by Deanna Power
Skiing is an exhilarating sport and a popular recreational activity for tens of millions of Americans. In fact, according to the National Ski Areas Association (NSAA), more than 51 million people of all ages and skill levels participate in skiing and snowboarding activities in the U.S. every year.
Like all sports however, skiing carries certain inherent risks, and every person that hits the slopes must weigh those risks, consider the benefits, and make informed choices. Just one of those choices is whether or not to wear a helmet.
Helmets are not required at most resorts or ski areas and only New Jersey currently has a law governing their use for children. Despite lacking regulatory oversight however, ski safety experts, neurosurgeons and other trauma specialists, and the National Safety Council (NSC) all recommend every person wears a proper helmet when skiing.
The Evidence Supporting Helmet Effectiveness
According to studies conducted and/or reported by the NSAA, injuries at resorts and other ski areas have remained steady over the last decade or so. Between 2003 and 2013, fatalities from skiing and snowboarding accidents averaged 41.5 per year. Serious injuries, including traumatic brain injuries and other serious head traumas also remained steady, at a rate of about 44.7 per year.
These figures may at first make it appear that helmets aren’t having a significant effect on skier safety, but nothing could be further from the true. In fact, there is an ever-growing body of evidence showing helmets do reduce the risks of minor and major head injuries for skiers and snowboarders. More and more people participate in ski sports every year, and yet the number of injuries, particularly serious ones, hasn’t increased.
Helmet use during the same period rose significantly as well, with more than 67 percent of adults and 90 percent of children always wearing a helmet, according to NSAA. This in turn tells us that helmets are protecting many skiers that might otherwise suffer an injury.
The Pros and Cons of Helmet Use
You’ll find some strong opinions on both sides of the helmet argument. You’ll also find statistics and studies are often cited to establish these arguments, but statistics alone don’t tell the whole story.
In 2013 for example, the New York Times published an often-cited article regarding the ineffectiveness of ski helmets in preventing traumatic brain injuries. Although it’s true that a helmet can’t stop a severe trauma sustained in a high-velocity impact accident, they do prevent many other minor and serious injuries every day.
There are numerous reasons to choose to wear a helmet. For instance, wearing a helmet reduces your risks of skull fracture by more than 30 percent, according to a 2011 study published by News Medical journal. This same study also notes helmet use decreases skier chances of a more severe and potentially fatal, depressed skull fracture by 60 percent.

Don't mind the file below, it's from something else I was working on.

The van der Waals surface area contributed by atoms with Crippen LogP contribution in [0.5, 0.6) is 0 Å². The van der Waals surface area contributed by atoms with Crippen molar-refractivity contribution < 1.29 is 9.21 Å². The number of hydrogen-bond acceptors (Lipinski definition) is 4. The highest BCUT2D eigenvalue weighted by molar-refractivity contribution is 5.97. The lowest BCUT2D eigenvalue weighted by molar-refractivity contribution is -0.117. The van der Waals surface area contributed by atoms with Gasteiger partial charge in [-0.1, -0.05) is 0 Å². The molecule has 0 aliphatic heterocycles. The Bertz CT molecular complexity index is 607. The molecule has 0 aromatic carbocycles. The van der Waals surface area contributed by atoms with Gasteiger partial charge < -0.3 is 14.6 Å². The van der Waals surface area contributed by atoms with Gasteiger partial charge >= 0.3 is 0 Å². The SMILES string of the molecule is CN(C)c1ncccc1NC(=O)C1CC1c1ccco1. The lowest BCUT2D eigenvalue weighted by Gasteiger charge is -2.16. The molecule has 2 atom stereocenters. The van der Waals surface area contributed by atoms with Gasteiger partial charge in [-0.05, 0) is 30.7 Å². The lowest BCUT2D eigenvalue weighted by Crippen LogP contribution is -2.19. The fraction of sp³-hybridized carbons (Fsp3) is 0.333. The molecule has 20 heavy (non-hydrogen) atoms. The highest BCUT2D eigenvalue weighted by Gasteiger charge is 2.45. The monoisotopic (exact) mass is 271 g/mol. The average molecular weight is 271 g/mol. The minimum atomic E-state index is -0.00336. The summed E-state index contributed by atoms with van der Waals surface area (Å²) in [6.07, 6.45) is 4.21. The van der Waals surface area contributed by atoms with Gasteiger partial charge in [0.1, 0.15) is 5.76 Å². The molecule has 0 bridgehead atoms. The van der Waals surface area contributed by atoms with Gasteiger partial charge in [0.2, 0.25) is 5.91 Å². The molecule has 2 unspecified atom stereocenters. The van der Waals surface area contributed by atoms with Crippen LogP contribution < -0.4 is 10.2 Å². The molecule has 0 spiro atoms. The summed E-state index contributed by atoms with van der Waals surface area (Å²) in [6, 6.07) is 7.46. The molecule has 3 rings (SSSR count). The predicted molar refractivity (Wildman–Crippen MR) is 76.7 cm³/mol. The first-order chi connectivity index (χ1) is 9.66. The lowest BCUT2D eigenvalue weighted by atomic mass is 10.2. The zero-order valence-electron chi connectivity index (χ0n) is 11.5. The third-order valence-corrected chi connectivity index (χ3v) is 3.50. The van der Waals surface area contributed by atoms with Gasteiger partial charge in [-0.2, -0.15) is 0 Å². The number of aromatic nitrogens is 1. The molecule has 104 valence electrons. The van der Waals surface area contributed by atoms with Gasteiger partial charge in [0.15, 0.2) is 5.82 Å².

Helmet use also prevents everyday injuries like bumps, bruises, scrapes, and cuts. These kinds of injuries, while not life threatening, can significantly affect your enjoyment of the sport. Donning a helmet lets you enjoy yourself with fewer everyday safety concerns. And if you’re a parent, you can rest a little easier, knowing your child’s injury risks are greatly reduced with a properly designed and fitted helmet.
On the flip side of the ski helmet argument, you’ll find many people voicing concerns about helmets affecting skier vision and reaction time. Some also express worries that skiers may expect helmets to provide unrealistic levels of protection and may therefore disregard other safety practices.
Johns Hopkins University and others have completed studies to test helmet affects on vision and reaction time. These studies consistently show helmets don’t compromise a skier’s ability to see clearly and react quickly, both crucial to ensuring on-slope safety.
With regard to skiers disregarding other safety measures, these arguments really don’t hold water according to Dr. Jasper Shealy who has been studying ski safety for more than four decades.
According to Shealy, serious accidents are the most likely to occur with younger males, who are greater risk-takers in general. These same individuals are also more likely to frequent ski areas designed for experts in both skiing and ski safety. Shealy and other experts caution skiers to wear a helmet but to ski as if they aren’t wearing one. In other words, skiers should never lose sight of other safety practices.
Choosing to Keep Yourself Safe
Although ski helmets can’t stop all injuries, they have drastically reduced the number of minor head traumas reported in ski areas across the nation. According to Dr. Shealy in a 2014 interview with National Public Radio, helmets may also be starting to have an effect on the number of severe head traumas, which he believes is due at least in part to the increased use of helmets by younger men.
Given all the evidence in favor of helmet use and the fact that helmets don’t decrease vision or reaction time, it’s surprising that 100 percent of skiers aren’t yet convinced. A helmet is an essential piece of ski safety gear.
*This article was not written by a legal professional, and it is still legal to ride without a helmet. Just keep in mind that if you choose to wear a helmet, you may be saving lives!